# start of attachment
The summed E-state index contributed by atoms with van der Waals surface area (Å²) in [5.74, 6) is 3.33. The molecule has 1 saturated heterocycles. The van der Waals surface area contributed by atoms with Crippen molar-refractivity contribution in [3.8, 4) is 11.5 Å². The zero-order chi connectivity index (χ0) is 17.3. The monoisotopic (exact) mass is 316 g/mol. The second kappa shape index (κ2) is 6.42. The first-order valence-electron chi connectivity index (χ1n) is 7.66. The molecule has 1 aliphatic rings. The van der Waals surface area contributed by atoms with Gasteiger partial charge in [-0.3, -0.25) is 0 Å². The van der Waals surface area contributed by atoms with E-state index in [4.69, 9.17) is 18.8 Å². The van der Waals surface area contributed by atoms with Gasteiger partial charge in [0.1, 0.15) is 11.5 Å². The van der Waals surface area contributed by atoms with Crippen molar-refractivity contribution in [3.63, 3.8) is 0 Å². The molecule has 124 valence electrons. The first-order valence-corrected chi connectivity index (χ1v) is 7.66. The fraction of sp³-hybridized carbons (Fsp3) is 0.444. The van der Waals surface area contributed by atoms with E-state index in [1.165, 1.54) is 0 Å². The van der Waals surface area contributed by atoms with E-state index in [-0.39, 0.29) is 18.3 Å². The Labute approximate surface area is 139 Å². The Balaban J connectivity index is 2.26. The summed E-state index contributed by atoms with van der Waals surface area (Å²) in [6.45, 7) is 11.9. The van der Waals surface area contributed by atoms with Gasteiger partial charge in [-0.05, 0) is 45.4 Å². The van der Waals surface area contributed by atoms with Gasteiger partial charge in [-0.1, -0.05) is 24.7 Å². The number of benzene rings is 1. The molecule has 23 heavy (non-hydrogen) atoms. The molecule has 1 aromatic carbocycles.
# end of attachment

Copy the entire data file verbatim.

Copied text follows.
The summed E-state index contributed by atoms with van der Waals surface area (Å²) in [5.74, 6) is 3.33. The molecule has 1 saturated heterocycles. The van der Waals surface area contributed by atoms with Crippen molar-refractivity contribution in [3.8, 4) is 11.5 Å². The zero-order chi connectivity index (χ0) is 17.3. The monoisotopic (exact) mass is 316 g/mol. The second kappa shape index (κ2) is 6.42. The first-order valence-electron chi connectivity index (χ1n) is 7.66. The molecule has 1 aliphatic rings. The van der Waals surface area contributed by atoms with Gasteiger partial charge in [-0.3, -0.25) is 0 Å². The van der Waals surface area contributed by atoms with E-state index in [4.69, 9.17) is 18.8 Å². The van der Waals surface area contributed by atoms with Gasteiger partial charge in [0.1, 0.15) is 11.5 Å². The van der Waals surface area contributed by atoms with Crippen molar-refractivity contribution in [3.63, 3.8) is 0 Å². The molecule has 124 valence electrons. The first-order valence-corrected chi connectivity index (χ1v) is 7.66. The fraction of sp³-hybridized carbons (Fsp3) is 0.444. The van der Waals surface area contributed by atoms with E-state index in [1.165, 1.54) is 0 Å². The van der Waals surface area contributed by atoms with E-state index in [-0.39, 0.29) is 18.3 Å². The Labute approximate surface area is 139 Å². The Balaban J connectivity index is 2.26. The summed E-state index contributed by atoms with van der Waals surface area (Å²) in [6.45, 7) is 11.9. The van der Waals surface area contributed by atoms with Gasteiger partial charge in [-0.05, 0) is 45.4 Å². The van der Waals surface area contributed by atoms with Gasteiger partial charge in [-0.1, -0.05) is 24.7 Å². The number of benzene rings is 1. The molecule has 23 heavy (non-hydrogen) atoms. The molecule has 1 aromatic carbocycles.